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The Wasted Years—Olivia de Havilland

Now that Olivia de Havilland is divorced and the wasted years are over, the truth of those years of suffering and fear in which she lived with Marcus Aurelius Goodrich may be told.

It is not a pretty story.

Other than for momentary flights into pleasure and passion, it is rot even a romantic one, but implicit in it is a lesson which every young woman should learn.

The lesson is this: To marry a man without really knowing or understanding his personality is to court almost inevitable marital disaster.

Six years ago Olivia de Havilland was married to the novelist, Marcus Goodrich. Months later she learned, according to intimates, that she was Goodrich’s fifth wife. Olivia is reported to have told a friend, “I didn’t find out how many times Marcus had been married until I read it in the newspapers. I knew practically nothing about his previous marital history.”

Coming from Olivia de Havilland, such a confession is surprising, for here at 36, is one of the most intelligent, perceptive, and brilliant actresses in Hollywood history.

Here is a young woman who has won two Academy Awards and never given a bad screen performance in her life. Here is a young woman of shrewd judgment who has chosen her own scripts, The Snakepit, To Each His Own, The Heiress, My Cousin Rachel and upped her salary to $175,000 per picture.

Now, how does such a knowledgeable, perspicacious, independent, and wealthy young actress get married to a man of whom she knows so little? A man who, it is alleged, sought no employment, let his wife become the family breadwinner, on occasion beat her, caused her great mental suffering, threatened her with physical harm, and turned her into a nervous wreck?

If that language sounds too strong to you, it is nothing compared to Olivia de Havilland’s testimony in court. Listen to her as she tells the judge what life with her ex-husband was like from August 26th, 1946, when she married him in Weston, Connecticut, to May 8th, 1952, when she finally left him:

“We were driving in a car—my husband was at the wheel—along Sunset Boulevard, in the area of Bel-Air, and having some sort of normal conversation. Mr. Goodrich took exception to something that I had said, something that was so trivial I cannot remember it, and began to pound my left arm with his closed fist, and this continued for several minutes, and when we arrived at our home which was in Bel-Air, I got out of the car and he had said that he would kill me. . .

“I got out of the car and ran down the driveway and down to the road that runs along the outside of the property where we were living, and I believe I sat down on a rock in some shrubbery and I didn’t know where to go or what to do.

“After a while my husband found me there, he came to hunt for me, and I told him I was afraid to get in the car because he had said he would kill me.”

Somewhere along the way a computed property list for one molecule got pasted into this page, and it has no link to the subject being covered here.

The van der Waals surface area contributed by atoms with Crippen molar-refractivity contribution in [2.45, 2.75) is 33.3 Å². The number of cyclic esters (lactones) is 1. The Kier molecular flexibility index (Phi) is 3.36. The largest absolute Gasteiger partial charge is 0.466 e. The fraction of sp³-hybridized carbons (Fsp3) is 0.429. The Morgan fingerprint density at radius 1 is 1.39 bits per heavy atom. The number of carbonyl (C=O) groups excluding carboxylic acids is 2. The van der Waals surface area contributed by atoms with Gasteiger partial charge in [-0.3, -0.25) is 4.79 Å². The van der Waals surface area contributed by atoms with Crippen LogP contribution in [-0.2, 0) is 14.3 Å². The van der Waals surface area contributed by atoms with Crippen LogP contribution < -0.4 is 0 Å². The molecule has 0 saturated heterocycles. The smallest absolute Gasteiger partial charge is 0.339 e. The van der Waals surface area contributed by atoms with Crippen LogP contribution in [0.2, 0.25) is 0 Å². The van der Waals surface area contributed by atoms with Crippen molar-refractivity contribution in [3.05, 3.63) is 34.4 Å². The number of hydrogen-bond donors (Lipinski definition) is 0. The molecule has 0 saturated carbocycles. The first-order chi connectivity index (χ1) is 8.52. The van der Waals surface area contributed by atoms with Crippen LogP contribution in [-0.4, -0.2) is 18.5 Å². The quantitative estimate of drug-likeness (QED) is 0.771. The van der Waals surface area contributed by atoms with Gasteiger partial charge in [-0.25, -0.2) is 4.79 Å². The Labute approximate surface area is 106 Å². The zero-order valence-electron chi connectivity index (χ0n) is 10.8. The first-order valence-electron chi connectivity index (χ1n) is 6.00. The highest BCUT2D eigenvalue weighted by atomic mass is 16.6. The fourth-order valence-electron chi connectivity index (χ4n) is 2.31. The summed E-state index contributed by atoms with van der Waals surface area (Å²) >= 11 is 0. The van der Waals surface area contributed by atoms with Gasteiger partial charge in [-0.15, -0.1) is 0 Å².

As a result of the arm-pounding, Olivia told the Court, “I received a very large bruise which was dark blue and purple. The bruise . . . on my left arm between the shoulder and elbow, was about the size of a baseball.”

In order to conceal that injury from her Hollywood friends, Olivia said, “I just used colored scarves. It was warm weather and I was wearing short-sleeve dresses, and I used scarves which I tied around the arm to conceal the bruise. It was very humiliating.”

From 1946 to 1951 Olivia de Havilland maintained the fiction that her marriage to Marcus Goodrich was one of those divine couplings ordained in heaven, an incomparably happy union she never wished dissolved. When a baby boy, Benjamin, was born to her in 1951, she told reporters that she was the happiest woman in the world, that now her marriage was truly complete, truly ecstatic.

I and others who had seen her in company with Goodrich knew that she was whistling in the dark, trying to keep up her courage, hoping against hope that her husband might change. A consummate actress, Livvy felt at the time that she was actually fooling all her friends. She wasn’t; we knew the score. We knew she was miserable, cowed, completely dominated by Marcus, living in almost perpetual fear of the man.

It took six long years, but Olivia finally told the truth about herself, her baby, and her husband; and she told it in court.

“During the first five-and-a-half weeks of the baby’s life,” she testified, “I took care of him all by myself—I wanted to take care of him all by myself and I did. During that period of time, well, the baby was four weeks old and I was caring for him in the bedroom of the house and my husband became upset for something—I cannot recall what it was—it was unimportant—and he became extremely violent and abusive in his manner and he struck me . . . I had to turn my body so that the baby would not be injured because I was holding Benjamin in my arms at the time.”

One more extract from the Court record and you’ll have some idea of what Olivia de Havilland put up with rather than admit marital failure.

The following extract deals with Christmas, 1951, when the actress was on the road, touring in a stage play, and stopping over at the Hotel Utah in Salt Lake City.